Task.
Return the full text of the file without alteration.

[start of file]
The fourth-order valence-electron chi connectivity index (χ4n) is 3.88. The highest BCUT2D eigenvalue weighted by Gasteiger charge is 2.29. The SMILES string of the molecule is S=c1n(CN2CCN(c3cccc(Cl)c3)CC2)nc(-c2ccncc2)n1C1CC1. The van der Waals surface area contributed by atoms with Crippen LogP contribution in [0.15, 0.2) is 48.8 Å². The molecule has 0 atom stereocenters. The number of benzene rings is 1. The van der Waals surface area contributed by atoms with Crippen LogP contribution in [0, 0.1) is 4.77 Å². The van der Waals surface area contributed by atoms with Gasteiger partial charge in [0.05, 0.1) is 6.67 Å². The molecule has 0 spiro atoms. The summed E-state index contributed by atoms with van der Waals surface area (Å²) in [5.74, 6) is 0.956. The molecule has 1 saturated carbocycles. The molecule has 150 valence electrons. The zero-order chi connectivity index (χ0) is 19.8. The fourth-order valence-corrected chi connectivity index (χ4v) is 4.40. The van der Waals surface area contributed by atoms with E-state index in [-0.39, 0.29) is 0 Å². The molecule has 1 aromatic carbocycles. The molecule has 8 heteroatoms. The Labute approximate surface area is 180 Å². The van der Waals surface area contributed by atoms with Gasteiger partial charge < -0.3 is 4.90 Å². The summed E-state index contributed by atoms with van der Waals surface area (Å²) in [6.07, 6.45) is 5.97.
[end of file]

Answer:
The fourth-order valence-electron chi connectivity index (χ4n) is 3.88. The highest BCUT2D eigenvalue weighted by Gasteiger charge is 2.29. The SMILES string of the molecule is S=c1n(CN2CCN(c3cccc(Cl)c3)CC2)nc(-c2ccncc2)n1C1CC1. The van der Waals surface area contributed by atoms with Crippen LogP contribution in [0.15, 0.2) is 48.8 Å². The molecule has 0 atom stereocenters. The number of benzene rings is 1. The van der Waals surface area contributed by atoms with Crippen LogP contribution in [0, 0.1) is 4.77 Å². The van der Waals surface area contributed by atoms with Gasteiger partial charge in [0.05, 0.1) is 6.67 Å². The molecule has 0 spiro atoms. The summed E-state index contributed by atoms with van der Waals surface area (Å²) in [5.74, 6) is 0.956. The molecule has 1 saturated carbocycles. The molecule has 150 valence electrons. The zero-order chi connectivity index (χ0) is 19.8. The fourth-order valence-corrected chi connectivity index (χ4v) is 4.40. The van der Waals surface area contributed by atoms with E-state index in [-0.39, 0.29) is 0 Å². The molecule has 1 aromatic carbocycles. The molecule has 8 heteroatoms. The Labute approximate surface area is 180 Å². The van der Waals surface area contributed by atoms with Gasteiger partial charge < -0.3 is 4.90 Å². The summed E-state index contributed by atoms with van der Waals surface area (Å²) in [6.07, 6.45) is 5.97.